Physical manifestations of negative memories in the hippocampus could underlie cognitive symptoms of depression, according to research in mice published in JNeurosci. Inhibiting these manifestations could be a future treatment route.
Groups of neurons that are activated after an experience are thought to be the physical representation of memory. These so-called engrams in the hippocampus could be involved in depression, which is characterized by impaired recall of positive memories and increased recall of negative memories.
In a mouse model of depression, Tak Pan Wong and colleagues at Douglas Hospital Research Centre tagged the engrams that formed after mice experienced social stress and examined their social avoidance behavior. Even though all mice experienced the same stressor, only some displayed depression behaviors, indicating a predisposition to developing depression.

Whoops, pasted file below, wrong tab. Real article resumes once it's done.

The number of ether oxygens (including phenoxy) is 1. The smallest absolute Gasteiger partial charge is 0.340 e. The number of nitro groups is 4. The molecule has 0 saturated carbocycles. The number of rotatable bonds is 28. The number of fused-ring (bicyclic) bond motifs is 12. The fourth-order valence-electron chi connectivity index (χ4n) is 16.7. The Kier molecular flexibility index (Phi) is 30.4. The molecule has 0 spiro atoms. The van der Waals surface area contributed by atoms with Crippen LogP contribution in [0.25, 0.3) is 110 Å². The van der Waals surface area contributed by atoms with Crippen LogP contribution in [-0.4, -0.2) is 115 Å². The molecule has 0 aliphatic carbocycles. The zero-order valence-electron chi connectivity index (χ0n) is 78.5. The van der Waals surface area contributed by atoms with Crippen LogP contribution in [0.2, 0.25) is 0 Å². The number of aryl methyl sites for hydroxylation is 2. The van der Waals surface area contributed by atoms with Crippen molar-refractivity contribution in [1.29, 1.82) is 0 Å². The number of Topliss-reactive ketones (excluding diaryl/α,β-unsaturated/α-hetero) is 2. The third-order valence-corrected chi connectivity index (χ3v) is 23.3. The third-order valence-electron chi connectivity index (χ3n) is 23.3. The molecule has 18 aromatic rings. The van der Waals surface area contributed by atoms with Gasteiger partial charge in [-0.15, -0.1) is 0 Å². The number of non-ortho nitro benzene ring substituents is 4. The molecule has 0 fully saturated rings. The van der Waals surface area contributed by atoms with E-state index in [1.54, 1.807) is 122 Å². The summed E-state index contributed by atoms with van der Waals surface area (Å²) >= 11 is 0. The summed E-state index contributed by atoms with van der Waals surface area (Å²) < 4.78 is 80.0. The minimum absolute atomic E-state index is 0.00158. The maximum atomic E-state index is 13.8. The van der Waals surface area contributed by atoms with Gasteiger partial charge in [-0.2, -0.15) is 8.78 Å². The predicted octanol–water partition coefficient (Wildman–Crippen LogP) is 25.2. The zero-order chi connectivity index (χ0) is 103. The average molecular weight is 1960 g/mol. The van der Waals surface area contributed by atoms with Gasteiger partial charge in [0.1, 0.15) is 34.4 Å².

The depression-prone mice displayed higher concentrations of engram cells compared to the less susceptible mice, and the density of the cells correlated with the level of social avoidance behavior. Activating the engram cells increased social avoidance behavior while suppressing the cells decreased it, suggesting a role in the cognitive symptoms of depression.
Manuscript title*: Negative Memory Engrams in the Hippocampus Enhance the Susceptibility to Chronic Social Defeat Stress
*A preprint of this manuscript is available on bioRxiv
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JNeurosci, the Society for Neuroscience's first journal, was launched in 1981 as a means to communicate the findings of the highest quality neuroscience research to the growing field. Today, the journal remains committed to publishing cutting-edge neuroscience that will have an immediate and lasting scientific impact, while responding to authors' changing publishing needs, representing breadth of the field and diversity in authorship.
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The Society for Neuroscience is the world's largest organization of scientists and physicians devoted to understanding the brain and nervous system. The nonprofit organization, founded in 1969, now has nearly 37,000 members in more than 90 countries and over 130 chapters worldwide.